Scott Wallace Owns Stock in Opioid Manufacturer Being Sued by His District

Pennsylvania Dem running in district with dire opioid epidemic

Scott Wallace
Scott Wallace / Facebook
• September 5, 2018 5:00 am


Scott Wallace, the Democratic candidate running in Pennsylvania's 1st Congressional District, has hundreds of thousands of dollars invested in companies that produce opioids, including manufacturers that have been sued over the epidemic in the district he is seeking to represent, his financial disclosure forms show.

Wallace, a wealthy progressive philanthropist challenging first-term Republican Rep. Brian Fitzpatrick, is running in an area where hundreds of people have died from overdoses in recent years.

Nearly 170 people died from opioid overdoses in Bucks County in 2016, while Montgomery County, which is partially inside the 1st district, saw 230 deaths. Opioids are such a dire problem in the area that the Bucks County Courier Times, a local newspaper, has an "opioid crisis" section on its website.

In regards to the crisis, Wallace boasts of having a career of "breaking the cycle" in the opioids section of his campaign's website.

"My career has been devoted to breaking the cycle," the campaign's site states. "Every prosecutor, every judge, every public defender knows that every unaddressed problem of addiction, mental illness, homelessness, or PTSD is an invitation to more recidivism."

"I served years on the board of the National Association of Drug Court Professionals, where judges, prosecutors and public defenders came together to make sure that criminal-case outcomes were focused on addiction and recidivism prevention," the campaign site continues. "And I've worked on numerous projects for the U.S. Department of Justice exploring ways that judges, prosecutors, and public defenders can collaborate on constructive crime-prevention case resolutions."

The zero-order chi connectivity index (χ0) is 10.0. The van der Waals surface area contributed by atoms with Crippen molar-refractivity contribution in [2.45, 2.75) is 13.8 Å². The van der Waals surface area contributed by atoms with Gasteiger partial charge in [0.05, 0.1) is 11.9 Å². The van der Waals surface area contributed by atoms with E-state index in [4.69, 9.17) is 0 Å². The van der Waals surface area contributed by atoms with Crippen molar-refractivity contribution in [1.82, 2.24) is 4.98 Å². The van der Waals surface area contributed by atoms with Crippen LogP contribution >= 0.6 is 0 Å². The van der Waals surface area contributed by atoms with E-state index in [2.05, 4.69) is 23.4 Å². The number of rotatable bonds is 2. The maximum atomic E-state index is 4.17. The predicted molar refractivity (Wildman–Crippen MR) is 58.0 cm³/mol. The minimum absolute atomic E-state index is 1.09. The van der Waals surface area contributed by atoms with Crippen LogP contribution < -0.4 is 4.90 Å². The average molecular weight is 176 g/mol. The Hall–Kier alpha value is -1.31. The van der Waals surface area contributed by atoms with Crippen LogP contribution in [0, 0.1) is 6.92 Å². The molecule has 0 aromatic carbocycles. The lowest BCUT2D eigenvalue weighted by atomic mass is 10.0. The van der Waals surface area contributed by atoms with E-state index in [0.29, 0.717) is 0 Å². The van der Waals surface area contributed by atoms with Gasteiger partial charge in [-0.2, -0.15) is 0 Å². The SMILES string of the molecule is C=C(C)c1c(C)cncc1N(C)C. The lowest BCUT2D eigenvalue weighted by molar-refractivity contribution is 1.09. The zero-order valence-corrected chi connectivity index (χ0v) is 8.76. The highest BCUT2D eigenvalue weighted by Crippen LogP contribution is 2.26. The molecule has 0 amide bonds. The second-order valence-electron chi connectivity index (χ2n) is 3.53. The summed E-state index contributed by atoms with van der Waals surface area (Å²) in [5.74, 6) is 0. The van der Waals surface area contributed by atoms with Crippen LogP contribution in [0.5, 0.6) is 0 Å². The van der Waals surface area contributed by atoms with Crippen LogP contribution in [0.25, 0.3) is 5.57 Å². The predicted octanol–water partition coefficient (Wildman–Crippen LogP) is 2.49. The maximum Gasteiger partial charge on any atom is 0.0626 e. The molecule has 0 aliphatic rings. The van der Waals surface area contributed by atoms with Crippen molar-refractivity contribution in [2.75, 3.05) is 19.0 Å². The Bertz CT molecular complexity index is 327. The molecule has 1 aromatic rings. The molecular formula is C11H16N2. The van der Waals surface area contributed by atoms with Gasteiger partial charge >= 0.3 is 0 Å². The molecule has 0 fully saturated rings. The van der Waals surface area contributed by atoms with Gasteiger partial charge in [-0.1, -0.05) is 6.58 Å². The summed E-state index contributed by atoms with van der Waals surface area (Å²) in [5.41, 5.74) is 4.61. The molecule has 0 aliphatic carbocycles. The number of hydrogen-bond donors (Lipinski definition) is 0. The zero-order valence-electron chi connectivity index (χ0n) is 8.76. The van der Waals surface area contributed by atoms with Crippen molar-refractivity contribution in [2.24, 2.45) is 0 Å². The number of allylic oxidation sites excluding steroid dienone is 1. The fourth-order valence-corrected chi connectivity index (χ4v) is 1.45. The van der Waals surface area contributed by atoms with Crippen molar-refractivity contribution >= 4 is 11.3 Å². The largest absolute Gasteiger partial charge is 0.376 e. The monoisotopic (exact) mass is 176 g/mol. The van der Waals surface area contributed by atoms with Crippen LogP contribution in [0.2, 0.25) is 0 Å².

Wallace has significant holdings in pharmaceutical companies that produce opioids despite the rhetoric on his campaign's website.

Wallace reports between $250,000 and $500,000 of investments with the medical and pharmaceutical company Johnson & Johnson on his financial disclosure forms.

Johnson & Johnson and its Janssen Pharmaceuticals subsidiary were named as defendants on a May lawsuit filed in the Court of Common Pleas of Bucks County, Pa., against opioid manufacturers seeking to recover damages for "devastating" human and financial losses from the epidemic in the region.

The lawsuit alleges that the companies schemed "to boost sales for their prescription opioid products by upending medical orthodoxy and popular belief regarding the safety and efficacy of long-term opiate use," and added that the defendants "accomplished this reversal by falsely promoting their highly dangerous products for the use of chronic pain and knowingly, recklessly and negligently, and with wanton disregard for the public health, denying or trivializing the risk of addiction."

Wallace has between $1,000 and $15,000 parked in investments for Teva Pharmaceuticals, a pharmaceutical company based in Israel, which is also listed on the lawsuit from Bucks County.

In addition to Johnson & Johnson and Teva Pharmaceuticals, the Democratic candidate shows holdings with Pfizer valued between $250,000 and $500,000; Switzerland-based Novartis valued between $50,000 and $100,000; and British pharmaceutical company GlaxoSmithCline, whose director was sued in Massachusetts over the epidemic, valued between $50,000 and $100,000. All of the companies produce opioids.

Wallace was born in Bucks County but spent years away from the area running his family's foundation, the Wallace Global Fund, from the Washington, D.C., area and South Africa. As recently as 2017, Wallace was participating in tennis tournaments at the Kelvin Grove Club, a Cape Town, South Africa, luxury sports and social club, online records show.

The Democratic candidate has come under fire for donations made from the fund to left-wing radical organizations, including hundreds of thousands that have gone to groups that promote the boycott, divestment, and sanctions (BDS) campaigns against Israel with millions more going to groups that advocate taxing families for "irresponsible breeding."

Wallace told the Wall Street Journal that he last voted in Bucks County in 1978.

However, the Washington Free Beacon previously obtained Wallace's voting record, which shows that he did not even register to vote in the county until Dec. 31, 2017, and cast his first vote until May 15, the day of his Democratic primary.

Wallace's campaign did not return a request for comment on the investments with the companies.

Published under: 2018 Election, Opioids